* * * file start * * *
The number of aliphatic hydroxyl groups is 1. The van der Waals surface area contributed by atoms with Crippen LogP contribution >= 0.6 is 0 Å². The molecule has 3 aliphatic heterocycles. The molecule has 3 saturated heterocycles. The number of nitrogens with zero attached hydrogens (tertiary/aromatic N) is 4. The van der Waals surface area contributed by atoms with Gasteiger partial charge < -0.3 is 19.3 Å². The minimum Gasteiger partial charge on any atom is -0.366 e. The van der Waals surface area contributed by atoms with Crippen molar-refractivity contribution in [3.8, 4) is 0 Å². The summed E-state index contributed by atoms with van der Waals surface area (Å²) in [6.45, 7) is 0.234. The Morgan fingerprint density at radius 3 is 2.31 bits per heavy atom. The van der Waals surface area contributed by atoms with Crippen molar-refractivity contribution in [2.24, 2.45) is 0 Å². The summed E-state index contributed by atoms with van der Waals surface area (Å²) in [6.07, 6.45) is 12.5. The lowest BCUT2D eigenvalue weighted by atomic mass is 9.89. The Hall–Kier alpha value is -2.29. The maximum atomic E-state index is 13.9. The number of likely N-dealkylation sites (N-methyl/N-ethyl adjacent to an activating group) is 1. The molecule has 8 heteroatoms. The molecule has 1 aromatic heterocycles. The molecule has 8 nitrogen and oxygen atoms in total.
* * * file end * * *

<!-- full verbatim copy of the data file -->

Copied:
The number of aliphatic hydroxyl groups is 1. The van der Waals surface area contributed by atoms with Crippen LogP contribution >= 0.6 is 0 Å². The molecule has 3 aliphatic heterocycles. The molecule has 3 saturated heterocycles. The number of nitrogens with zero attached hydrogens (tertiary/aromatic N) is 4. The van der Waals surface area contributed by atoms with Gasteiger partial charge < -0.3 is 19.3 Å². The minimum Gasteiger partial charge on any atom is -0.366 e. The van der Waals surface area contributed by atoms with Crippen molar-refractivity contribution in [3.8, 4) is 0 Å². The summed E-state index contributed by atoms with van der Waals surface area (Å²) in [6.45, 7) is 0.234. The Morgan fingerprint density at radius 3 is 2.31 bits per heavy atom. The van der Waals surface area contributed by atoms with Crippen molar-refractivity contribution in [2.24, 2.45) is 0 Å². The summed E-state index contributed by atoms with van der Waals surface area (Å²) in [6.07, 6.45) is 12.5. The lowest BCUT2D eigenvalue weighted by atomic mass is 9.89. The Hall–Kier alpha value is -2.29. The maximum atomic E-state index is 13.9. The number of likely N-dealkylation sites (N-methyl/N-ethyl adjacent to an activating group) is 1. The molecule has 8 heteroatoms. The molecule has 1 aromatic heterocycles. The molecule has 8 nitrogen and oxygen atoms in total.